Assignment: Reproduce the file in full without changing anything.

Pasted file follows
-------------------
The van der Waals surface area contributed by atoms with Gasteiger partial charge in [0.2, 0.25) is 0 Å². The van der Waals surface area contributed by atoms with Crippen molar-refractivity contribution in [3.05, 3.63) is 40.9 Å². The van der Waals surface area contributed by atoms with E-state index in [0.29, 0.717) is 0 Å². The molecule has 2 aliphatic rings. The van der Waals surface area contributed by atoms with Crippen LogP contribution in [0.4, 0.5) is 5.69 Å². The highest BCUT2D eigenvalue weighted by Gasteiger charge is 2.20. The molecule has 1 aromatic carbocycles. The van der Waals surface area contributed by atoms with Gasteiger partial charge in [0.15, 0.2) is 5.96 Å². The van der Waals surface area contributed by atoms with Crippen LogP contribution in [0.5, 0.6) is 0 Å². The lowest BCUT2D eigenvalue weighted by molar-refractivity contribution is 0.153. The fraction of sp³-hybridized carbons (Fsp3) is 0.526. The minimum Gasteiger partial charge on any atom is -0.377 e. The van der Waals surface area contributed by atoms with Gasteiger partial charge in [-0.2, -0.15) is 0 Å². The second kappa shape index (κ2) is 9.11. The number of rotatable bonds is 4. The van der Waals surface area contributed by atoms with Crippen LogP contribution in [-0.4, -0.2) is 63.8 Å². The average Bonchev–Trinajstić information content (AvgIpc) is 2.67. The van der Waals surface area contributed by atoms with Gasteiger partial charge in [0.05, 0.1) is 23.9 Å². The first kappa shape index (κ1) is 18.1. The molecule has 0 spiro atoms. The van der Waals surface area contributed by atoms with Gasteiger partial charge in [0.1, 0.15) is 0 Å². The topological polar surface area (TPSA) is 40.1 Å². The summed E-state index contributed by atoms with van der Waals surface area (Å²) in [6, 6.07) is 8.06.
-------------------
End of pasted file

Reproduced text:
The van der Waals surface area contributed by atoms with Gasteiger partial charge in [0.2, 0.25) is 0 Å². The van der Waals surface area contributed by atoms with Crippen molar-refractivity contribution in [3.05, 3.63) is 40.9 Å². The van der Waals surface area contributed by atoms with E-state index in [0.29, 0.717) is 0 Å². The molecule has 2 aliphatic rings. The van der Waals surface area contributed by atoms with Crippen LogP contribution in [0.4, 0.5) is 5.69 Å². The highest BCUT2D eigenvalue weighted by Gasteiger charge is 2.20. The molecule has 1 aromatic carbocycles. The van der Waals surface area contributed by atoms with Gasteiger partial charge in [0.15, 0.2) is 5.96 Å². The van der Waals surface area contributed by atoms with Crippen LogP contribution in [0.5, 0.6) is 0 Å². The lowest BCUT2D eigenvalue weighted by molar-refractivity contribution is 0.153. The fraction of sp³-hybridized carbons (Fsp3) is 0.526. The minimum Gasteiger partial charge on any atom is -0.377 e. The van der Waals surface area contributed by atoms with Gasteiger partial charge in [-0.2, -0.15) is 0 Å². The second kappa shape index (κ2) is 9.11. The number of rotatable bonds is 4. The van der Waals surface area contributed by atoms with Crippen LogP contribution in [-0.4, -0.2) is 63.8 Å². The average Bonchev–Trinajstić information content (AvgIpc) is 2.67. The van der Waals surface area contributed by atoms with Gasteiger partial charge in [0.05, 0.1) is 23.9 Å². The first kappa shape index (κ1) is 18.1. The molecule has 0 spiro atoms. The van der Waals surface area contributed by atoms with Gasteiger partial charge in [0.1, 0.15) is 0 Å². The topological polar surface area (TPSA) is 40.1 Å². The summed E-state index contributed by atoms with van der Waals surface area (Å²) in [6, 6.07) is 8.06.